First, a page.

CRR currently provides educational outreach to our YES program that helps low to moderate-income, at risk youth ages 14-24 stay in high school, enter a vocational trade program, or get a job. We reach out to more than 5,000 students annually through auditorium speakers, community events, and school fairs. In most instances, the students we speak with have no awareness of the categories of employment beyond minimum wage fast-food restaurant worker positions that are available.
This year, CRR plans to expand our YES outreach program by incorporating these service components:
- Life skills training to address employment and money issues.
- Career assessments & interpretation to provide career decision-making tools that help students develop an understanding of their interests, skills and values in relation to choosing a major or training program.
- Career Awareness Workshops that teach students how to begin a personal career search and later refine that search.
- Personal Individual Counseling sessions to provide one-on-one career guidance.
- Job Search Workshops to teach techniques for locating jobs, interviewing techniques, communicating with employers, and retaining employment.
- Guests speakers from the business community or student peers to provide a better understanding of the world of work.
- Volunteer mentors to provide helpful adult role models to share experiences and coach students to achieve their full potential.
We have a qualified, Master’s-degreed, career counselor on staff who provides support to the YES program. This encompasses career exploration, career assessments and interpretation, and career and academic guidance.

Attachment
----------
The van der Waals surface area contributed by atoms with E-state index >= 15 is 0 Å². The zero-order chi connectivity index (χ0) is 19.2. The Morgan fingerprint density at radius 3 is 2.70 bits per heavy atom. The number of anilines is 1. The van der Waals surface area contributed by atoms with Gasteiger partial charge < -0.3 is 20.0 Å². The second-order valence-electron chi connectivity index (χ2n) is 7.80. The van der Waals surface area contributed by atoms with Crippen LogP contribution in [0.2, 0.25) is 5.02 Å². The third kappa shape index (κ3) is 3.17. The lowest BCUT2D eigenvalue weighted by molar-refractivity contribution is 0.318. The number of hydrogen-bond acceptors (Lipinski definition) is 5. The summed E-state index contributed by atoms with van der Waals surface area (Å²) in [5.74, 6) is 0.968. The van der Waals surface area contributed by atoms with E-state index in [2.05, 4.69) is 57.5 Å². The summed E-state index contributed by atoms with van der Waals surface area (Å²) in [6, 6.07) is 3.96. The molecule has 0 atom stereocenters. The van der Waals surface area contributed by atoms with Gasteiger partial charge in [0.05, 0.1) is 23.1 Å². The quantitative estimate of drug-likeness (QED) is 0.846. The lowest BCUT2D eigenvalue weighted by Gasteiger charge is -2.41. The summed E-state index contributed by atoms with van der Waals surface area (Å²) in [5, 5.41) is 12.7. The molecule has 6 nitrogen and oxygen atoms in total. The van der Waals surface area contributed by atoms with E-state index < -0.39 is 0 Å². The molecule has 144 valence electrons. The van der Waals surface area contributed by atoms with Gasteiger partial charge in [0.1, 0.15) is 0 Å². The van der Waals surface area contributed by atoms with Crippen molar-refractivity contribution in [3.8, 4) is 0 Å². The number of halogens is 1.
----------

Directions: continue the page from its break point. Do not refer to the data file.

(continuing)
What We Do:
- YES helps youth to take the lead in planning for their adult lives.
- YES shares important information that encourages youth to begin thinking about life after graduation.
- YES offers ideas they can use to plan routes to reach their goals.
Story of Impact from our YES program Coordinator and Career Counselor, Cynthia Jackson, MSW:
I have a new YES client that I will call Terri that has been raised by her drug-addicted father since she was 13 years old. Her mother abandoned the home and there was no extended family that stepped in to assist them. The idea of being placed in a foster care environment was grossly unacceptable, and Terri has developed a strong protector characteristic when it comes to taking care of her father.
The father-daughter family is in and out of homelessness and attending school is not a priority. Currently, they are homeless and Terri’s father is struggling with drug abuse and missing in action. A stranger rescued this now 17 years old young woman (18 years old on September 16, 2016) and has opened her home to her.
The Fall of 2016 should have been Terri’s senior year in high school, but she did not attend the 11th grade so CRR was contacted to identify a GED program. Today, Terri and her new guardian came to the CRR office. We continued the conversation regarding education and proceeded to provide a career assessment to Terri who said with severe doubt, “when I was a little girl, I wanted to be a nurse.”
Once the assessment was completed it stated that nursing would be a recommended career, we discussed the future that was possible. There was a smile on Terri’s face from ear to ear. You could see the new sparkle in her eyes that previously were quite dim because of her horrible life experiences. You could see when Terri’s mind fired that this can be my future…the dream is possible!
How do you measure on paper when a child, like Terri, hugs you so tightly with appreciation that you can’t breathe? You know it’s sincere and that Terri will need cheerleaders in her life to keep her focused on her college and career goals.
And then she says, “I have to tell my Dad. He will be so happy!”
For more information please contact Cynthia Jackson at 713.754.7089 Email us at: firstname.lastname@example.org